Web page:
Swathed in a dreamed-up cape and armed with the power of an 8-year-old imagination, Jared Vance used to be the only superhero who watched over the playground at Taylor Elementary School.
Last week, though, as Vance's family gathered in a Centerville cemetery to bury the hero, who died Nov. 30 after a gruelling battle with a chordoma tumor, dozens of cape-swathed students swarmed the school to memorialize the second-grader.
"We just wanted to have a moment for Jared," said Austin Bassett, 11, who, along with his sixth-grade class, planned "Hero Day" in the little boy's honor. "People wore Superman shirts and capes for Jared because he wanted to be a superhero when he grew up."
In addition to donning superhero garb, each grade planned and carried out a service project, benefiting the Vance family, the Utah Food Bank, the Women's Shelter and the Utah State Hospital. Students also decorated a Christmas tree for the Vance family. On each ornament, a student wrote a pledge to do a good deed.
The school chose to honor Vance by serving the community because the second-grader was known for taking care of those around him, Bassett said.
"He used to play with me when I didn't have anyone to play with," said Allie Pierce, 7, who sat next to Vance in first-grade. "It made me feel happy."
At recess, Vance and playmate Daris Brimhall, 8, weren't just little boys. They were Spider-Man and Superman, racing to rescue classmates from bullies and fetch bandages to patch up skinned knees.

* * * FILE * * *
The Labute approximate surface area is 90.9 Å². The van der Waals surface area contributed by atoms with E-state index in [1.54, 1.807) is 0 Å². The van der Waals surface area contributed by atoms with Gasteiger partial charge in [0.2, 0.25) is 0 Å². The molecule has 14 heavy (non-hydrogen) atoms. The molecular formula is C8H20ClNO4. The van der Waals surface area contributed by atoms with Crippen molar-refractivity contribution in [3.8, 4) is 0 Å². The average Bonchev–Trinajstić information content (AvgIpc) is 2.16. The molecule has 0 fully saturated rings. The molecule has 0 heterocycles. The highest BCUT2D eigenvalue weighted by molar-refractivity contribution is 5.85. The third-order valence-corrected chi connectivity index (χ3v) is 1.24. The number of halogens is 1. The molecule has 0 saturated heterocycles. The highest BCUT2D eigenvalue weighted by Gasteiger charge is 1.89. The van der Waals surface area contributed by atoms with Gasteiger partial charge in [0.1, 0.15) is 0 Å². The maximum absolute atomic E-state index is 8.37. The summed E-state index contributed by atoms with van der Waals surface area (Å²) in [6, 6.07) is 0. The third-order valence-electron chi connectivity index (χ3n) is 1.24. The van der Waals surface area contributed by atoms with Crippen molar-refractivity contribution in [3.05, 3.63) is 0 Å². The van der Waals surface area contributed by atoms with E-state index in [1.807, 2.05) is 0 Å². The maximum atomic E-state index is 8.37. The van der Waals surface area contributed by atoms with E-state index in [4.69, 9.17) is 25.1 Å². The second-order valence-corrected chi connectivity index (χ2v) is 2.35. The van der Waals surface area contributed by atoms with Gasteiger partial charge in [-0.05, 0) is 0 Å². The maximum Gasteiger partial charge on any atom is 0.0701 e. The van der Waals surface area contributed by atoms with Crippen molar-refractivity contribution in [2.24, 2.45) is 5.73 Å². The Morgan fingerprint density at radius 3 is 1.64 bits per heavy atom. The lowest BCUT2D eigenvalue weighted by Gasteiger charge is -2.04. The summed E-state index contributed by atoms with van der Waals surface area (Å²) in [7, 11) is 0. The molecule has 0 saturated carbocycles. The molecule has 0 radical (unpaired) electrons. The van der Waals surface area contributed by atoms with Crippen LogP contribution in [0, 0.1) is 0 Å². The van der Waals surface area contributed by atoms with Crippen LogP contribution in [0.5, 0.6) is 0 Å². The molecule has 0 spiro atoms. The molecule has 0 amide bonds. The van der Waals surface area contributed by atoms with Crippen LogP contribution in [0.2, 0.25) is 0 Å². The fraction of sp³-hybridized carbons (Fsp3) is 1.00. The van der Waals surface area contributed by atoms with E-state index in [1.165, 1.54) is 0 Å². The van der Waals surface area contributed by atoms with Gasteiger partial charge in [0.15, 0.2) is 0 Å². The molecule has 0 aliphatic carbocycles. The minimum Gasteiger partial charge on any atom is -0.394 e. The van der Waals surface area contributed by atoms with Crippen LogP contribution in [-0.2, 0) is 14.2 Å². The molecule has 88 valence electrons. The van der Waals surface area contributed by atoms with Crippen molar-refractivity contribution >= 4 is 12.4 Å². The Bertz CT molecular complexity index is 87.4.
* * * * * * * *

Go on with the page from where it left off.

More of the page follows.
"We flew around and made sure everyone was safe and happy," Brimhall said. "If there were people hurt, we'd sit down by them and make sure they got help."
Although Vance was bashful, observing class quietly from behind a fringe of blonde bangs, he wasn't shy about finding the children who needed help and pairing up for some reading practice, said Cathy Tonge, Vance's first-grade teacher.
It was a classmate with a learning disability who first noticed symptoms of Vance's tumor in April. The little hero's speech slurred more every day and his eyes started to rotate in. Finally Vance's parents took him out of class to seek treatment on the East Coast.
"I never heard Jared's speech getting worse," Tonge said. "But that child, who was in foster care and just really struggling, he noticed because Jared helped him with his school work all the time."
When Tonge told Vance about "Hero Day" three weeks ago, the little boy, though weak and sick, smiled and said, "Oh, good. Oh good." He was to have attended Friday's festivities, but the tumor, which stretched from the back of his head to his collar bone, overcame him.
Andrew Vance, Jared's father, told the school to move forward as planned.
"We're just honored that the school thought of us," Andrew Vance said. "You'd never think your 7-year-old would make such an impact on the community."
Many of the students who rallied the neighborhoods for money to help pay the boy's medical bills, lugged in stuffed animals to donate to children at the state hospital and packed up food to ship to the food bank, didn't even know Jared Vance. Still, they carefully penned pledges to "be a hero like Jared" on ornaments decorating the Vance family Christmas tree.
"I can just imagine what he and his family went through," said Brooklyn Paget, 11. "Jared had to have been a real trooper. It really inspired me to want to be a better person."
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